Nor should we underestimate the potential impact of the economic decoupling, political animosity, and military antagonism that U.S. policy is now institutionalizing.  Even if the two sides conclude the current trade war, Washington now seems determined to do everything it can to hold China down.  It seems appropriate to ask: can the United States succeed in doing this?  What are the probable costs and consequences of attempting to do it?   If America disengages from China, what influence, if any, will the United States have on its future evolution?  What is that evolution likely to look like under conditions of hostile coexistence between the two countries?

Some likely answers, issue by issue.

First: the consequences of cutting back Sino-American economic interdependence. 

The supply chains now tying the two economies together were forged by market-regulated comparative advantage.  The U.S. attempt to impose government-dictated targets for Chinese purchases of agricultural commodities, semiconductors, and the like represents a political preemption of market forces.  By simultaneously walking away from the Paris climate accords, TPP, the Iran nuclear deal, and other treaties and agreements, Washington has shown that it can no longer be trusted to respect the sanctity of contracts.  The U.S. government has also demonstrated that it can ignore the economic interests of its farmers and manufacturers and impose politically motivated embargoes on them.  The basic lesson Chinese have taken from recent U.S. diplomacy is that no one should rely on either America’s word or its industrial and agricultural exports.

For these reasons, the impending trade “deal” between China and the United States – if there is one – will be at most a truce that invites further struggle.  It will be a short-term expedient, not a long-term reinvigoration of the Sino-American trade and investment relationship to American advantage.  No future Chinese government will allow China to become substantially dependent on imports or supply chains involving a country as fickle and hostile as Trump’s America has proven to be.  China will instead develop non-American sources of foodstuffs, natural resources, and manufactures, while pursuing a greater degree of self-reliance.  More limited access to the China market for U.S. factories and farmers will depress U.S. growth rates.  By trying to reduce U.S. interdependence with China, the Trump administration has inadvertently made the United States the supplier of last resort to what is fast becoming the world’s largest consumer market.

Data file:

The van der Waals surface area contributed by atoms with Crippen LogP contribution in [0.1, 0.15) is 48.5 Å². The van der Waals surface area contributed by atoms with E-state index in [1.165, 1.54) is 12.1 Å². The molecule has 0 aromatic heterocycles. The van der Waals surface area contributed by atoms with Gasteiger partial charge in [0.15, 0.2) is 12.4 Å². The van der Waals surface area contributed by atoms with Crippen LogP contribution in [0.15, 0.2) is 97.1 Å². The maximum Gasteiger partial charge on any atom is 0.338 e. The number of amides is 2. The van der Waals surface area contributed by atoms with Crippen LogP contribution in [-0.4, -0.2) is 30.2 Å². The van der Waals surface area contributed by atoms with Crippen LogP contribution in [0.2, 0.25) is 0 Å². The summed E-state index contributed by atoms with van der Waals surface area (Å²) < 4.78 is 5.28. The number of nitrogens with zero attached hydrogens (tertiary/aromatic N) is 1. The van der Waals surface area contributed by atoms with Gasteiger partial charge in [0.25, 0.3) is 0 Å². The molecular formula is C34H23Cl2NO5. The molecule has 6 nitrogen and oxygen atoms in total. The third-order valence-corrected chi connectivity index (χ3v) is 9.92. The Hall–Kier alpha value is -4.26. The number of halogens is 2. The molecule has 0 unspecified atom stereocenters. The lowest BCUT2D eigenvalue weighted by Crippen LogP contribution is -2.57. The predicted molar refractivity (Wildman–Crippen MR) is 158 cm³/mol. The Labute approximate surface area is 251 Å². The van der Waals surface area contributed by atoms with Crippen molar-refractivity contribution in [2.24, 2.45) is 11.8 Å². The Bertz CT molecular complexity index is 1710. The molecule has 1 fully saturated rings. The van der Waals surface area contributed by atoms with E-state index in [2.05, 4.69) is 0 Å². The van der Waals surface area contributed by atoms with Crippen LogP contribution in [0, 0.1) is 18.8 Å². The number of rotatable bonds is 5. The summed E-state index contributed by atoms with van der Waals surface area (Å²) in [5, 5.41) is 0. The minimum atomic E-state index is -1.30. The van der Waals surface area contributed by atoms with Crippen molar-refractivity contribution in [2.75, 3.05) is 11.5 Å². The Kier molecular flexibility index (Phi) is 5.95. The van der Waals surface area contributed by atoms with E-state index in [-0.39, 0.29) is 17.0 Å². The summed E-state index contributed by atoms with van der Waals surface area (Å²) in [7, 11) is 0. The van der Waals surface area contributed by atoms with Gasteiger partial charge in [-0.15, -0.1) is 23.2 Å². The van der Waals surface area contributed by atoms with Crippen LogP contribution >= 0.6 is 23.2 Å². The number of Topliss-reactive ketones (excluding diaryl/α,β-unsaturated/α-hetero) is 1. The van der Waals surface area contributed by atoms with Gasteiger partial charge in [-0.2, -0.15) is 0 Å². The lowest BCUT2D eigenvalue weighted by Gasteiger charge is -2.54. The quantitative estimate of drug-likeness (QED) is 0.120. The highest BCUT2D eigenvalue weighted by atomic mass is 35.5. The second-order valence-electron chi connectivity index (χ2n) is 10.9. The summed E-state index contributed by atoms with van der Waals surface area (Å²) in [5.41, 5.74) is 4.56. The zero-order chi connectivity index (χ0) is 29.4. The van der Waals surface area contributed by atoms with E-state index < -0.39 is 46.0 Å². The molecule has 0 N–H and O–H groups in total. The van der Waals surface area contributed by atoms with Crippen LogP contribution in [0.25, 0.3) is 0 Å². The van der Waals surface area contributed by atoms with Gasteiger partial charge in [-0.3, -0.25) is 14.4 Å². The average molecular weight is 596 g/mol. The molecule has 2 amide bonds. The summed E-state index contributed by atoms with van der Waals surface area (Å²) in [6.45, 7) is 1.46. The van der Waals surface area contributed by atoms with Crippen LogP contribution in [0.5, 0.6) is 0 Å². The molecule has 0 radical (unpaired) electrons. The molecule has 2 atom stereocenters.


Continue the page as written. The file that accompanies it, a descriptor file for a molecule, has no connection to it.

The consequences for American manufacturers of “losing” the China market are worsened by the issue of scale.  China’s non-service economy already dwarfs that of the United States.  Size matters.  Chinese companies, based in a domestic market of unparalleled size, have economies of scale that give them major advantages in international competition.  American companies producing goods – for example, construction equipment or digital switching gear – have just been put at a serious tariff disadvantage in the China market as China retaliates against U.S. protectionism by reciprocating it.  One side effect of the new handicaps U.S. companies now face in the China market is more effective competition from Chinese companies, not just in China but in third country markets too.

Second: the U.S. effort to block an expanded Chinese role in global governance.

This is no more likely to succeed than the earlier American campaign to persuade allies and trading partners to boycott the Chinese-sponsored Asian Infrastructure Investment Bank (AIIB).  That has isolated the United States, not China.  Carping at the Belt and Road initiative and related programs from outside them does nothing to shape them to American advantage.  It just deprives American companies of the profits they might gain from participating in them.